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Radioactivity of certain lenses

Lens
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#1 Ural

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Posted 02 April 2021 - 19:24

Enna München 28mm f/3.5 Lithagon discussion inspired me to test my lenses for radioactivity. Below are readings of GMC-300E detector, readings correspond to the normal background. Although Meyer-Optik and Optomax turned out to be slightly more “radioactive” than other ones.
Cassar-S 50mm f2.8, 0.16 microsievert/h
El-Nikkor 80mm f5.6, 0.12 microsievert/h
El-Nikkor 105mm f5.6, 0.12 microsievert/h
Meyer-Optik Telemegor 180mm f5.5, 0.20 microsievert/h
Optomax 35mm f3.5, 0.19 microsievert/h
Petri 35mm f3.5, 0.18 microsievert/h
PORST Super Weitwinkel 28mm f3.5, 0.17 microsievert/h

Edited by Ural, 05 April 2021 - 00:56.


#2 OlDoinyo

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Posted 03 April 2021 - 02:39

So you say that these are all just background readings? Have you tested anything known to have thoriated glass?

#3 Cadmium

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Posted 03 April 2021 - 04:37

Seems like the big problem would be if the lens glass fluoresces. No?
Such as these uranium marbles.
Attached Image: geiger_marb_UV.jpg

Inside.
Attached Image: geiger_inside_1.jpg

Edited by Cadmium, 03 April 2021 - 04:45.


#4 Ural

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Posted 03 April 2021 - 19:22

View PostOlDoinyo, on 03 April 2021 - 02:39, said:

So you say that these are all just background readings? Have you tested anything known to have thoriated glass?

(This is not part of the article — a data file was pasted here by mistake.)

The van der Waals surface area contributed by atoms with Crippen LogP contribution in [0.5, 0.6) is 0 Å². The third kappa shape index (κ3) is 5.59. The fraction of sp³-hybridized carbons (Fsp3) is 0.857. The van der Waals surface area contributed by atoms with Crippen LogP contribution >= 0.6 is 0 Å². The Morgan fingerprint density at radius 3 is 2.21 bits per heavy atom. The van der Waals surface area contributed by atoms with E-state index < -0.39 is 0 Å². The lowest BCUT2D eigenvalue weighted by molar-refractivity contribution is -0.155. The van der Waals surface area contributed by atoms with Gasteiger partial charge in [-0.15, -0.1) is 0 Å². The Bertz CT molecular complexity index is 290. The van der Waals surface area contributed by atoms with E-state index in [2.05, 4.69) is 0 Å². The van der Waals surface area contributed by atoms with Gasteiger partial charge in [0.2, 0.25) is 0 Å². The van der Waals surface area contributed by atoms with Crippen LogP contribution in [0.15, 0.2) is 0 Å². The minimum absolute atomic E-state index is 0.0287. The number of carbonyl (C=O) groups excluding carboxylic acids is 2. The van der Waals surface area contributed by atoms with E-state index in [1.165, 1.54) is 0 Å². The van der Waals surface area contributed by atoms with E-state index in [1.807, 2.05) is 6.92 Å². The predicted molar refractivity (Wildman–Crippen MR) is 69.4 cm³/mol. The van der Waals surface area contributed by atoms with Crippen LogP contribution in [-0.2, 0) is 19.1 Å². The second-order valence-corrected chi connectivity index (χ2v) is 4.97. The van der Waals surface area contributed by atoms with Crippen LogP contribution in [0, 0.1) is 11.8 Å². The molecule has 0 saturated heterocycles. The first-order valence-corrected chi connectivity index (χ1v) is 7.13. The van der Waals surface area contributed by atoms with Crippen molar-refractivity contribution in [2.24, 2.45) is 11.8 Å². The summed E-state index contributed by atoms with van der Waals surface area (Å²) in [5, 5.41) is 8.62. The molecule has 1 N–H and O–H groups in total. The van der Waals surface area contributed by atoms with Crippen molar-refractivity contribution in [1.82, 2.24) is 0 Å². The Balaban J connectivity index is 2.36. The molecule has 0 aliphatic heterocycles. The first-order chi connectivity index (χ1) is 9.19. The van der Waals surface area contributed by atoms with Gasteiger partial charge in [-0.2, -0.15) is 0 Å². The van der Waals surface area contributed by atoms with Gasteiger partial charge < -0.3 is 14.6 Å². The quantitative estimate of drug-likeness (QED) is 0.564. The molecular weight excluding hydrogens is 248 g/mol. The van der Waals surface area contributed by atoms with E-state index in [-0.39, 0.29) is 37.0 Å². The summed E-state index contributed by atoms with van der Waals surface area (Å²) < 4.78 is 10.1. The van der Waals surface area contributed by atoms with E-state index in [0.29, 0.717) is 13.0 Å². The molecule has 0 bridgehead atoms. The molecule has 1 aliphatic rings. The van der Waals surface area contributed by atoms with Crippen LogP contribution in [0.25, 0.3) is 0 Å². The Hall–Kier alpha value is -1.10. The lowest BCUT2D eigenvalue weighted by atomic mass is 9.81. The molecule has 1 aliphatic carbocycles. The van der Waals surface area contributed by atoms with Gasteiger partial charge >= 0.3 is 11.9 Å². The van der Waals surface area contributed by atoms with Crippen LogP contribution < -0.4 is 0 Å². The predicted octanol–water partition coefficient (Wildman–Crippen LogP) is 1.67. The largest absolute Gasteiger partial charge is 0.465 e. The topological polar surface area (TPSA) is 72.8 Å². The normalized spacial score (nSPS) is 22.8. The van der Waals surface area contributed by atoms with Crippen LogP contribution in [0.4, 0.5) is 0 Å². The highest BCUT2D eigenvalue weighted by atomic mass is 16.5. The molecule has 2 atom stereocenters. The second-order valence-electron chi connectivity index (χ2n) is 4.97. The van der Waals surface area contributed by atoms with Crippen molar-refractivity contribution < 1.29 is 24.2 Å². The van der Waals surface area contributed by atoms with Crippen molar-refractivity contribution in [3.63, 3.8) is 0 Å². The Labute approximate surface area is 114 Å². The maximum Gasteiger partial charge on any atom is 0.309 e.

I have not yet seen UV capable lenses made of thorium, although I am sure there should be such lenses. Most radioactive lenses were made from 1940 to 1970 just like UV lenses.

View PostCadmium, on 03 April 2021 - 04:37, said:

Seems like the big problem would be if the lens glass fluoresces. No?
Such as these uranium marbles.
Haha yes uranium glass lens should give a very strong colour casts.

View PostCadmium, on 03 April 2021 - 04:37, said:

Inside
Now I know what a Geiger tube looks like. Thanks Steve.

Edited by Ural, 03 April 2021 - 21:09.


#5 Andy Perrin

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Posted 04 April 2021 - 00:58

View PostUral, on 03 April 2021 - 19:22, said:

I have not yet seen UV capable lenses made of thorium, although I am sure there should be such lenses. Most radioactive lenses were made from 1940 to 1970 just like UV lenses.
Nah, the problem is exactly the radioactivity. It causes color centers in the glass, making it absorb very well in UV, which is the opposite of what we want in a UV lens. Just because those lenses were made in the same time period does not imply suitability for UV.

#6 UlfW

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Posted 04 April 2021 - 07:24

View PostOlDoinyo, on 03 April 2021 - 02:39, said:

So you say that these are all just background readings? Have you tested anything known to have thoriated glass?
I have one lens with thoriated glass, a Canon FD 35/2.0 SSD with concave front element.

I get different readings from front and back:
Front: 1.0 microsievert/h
Back: 1.9 microsievert/h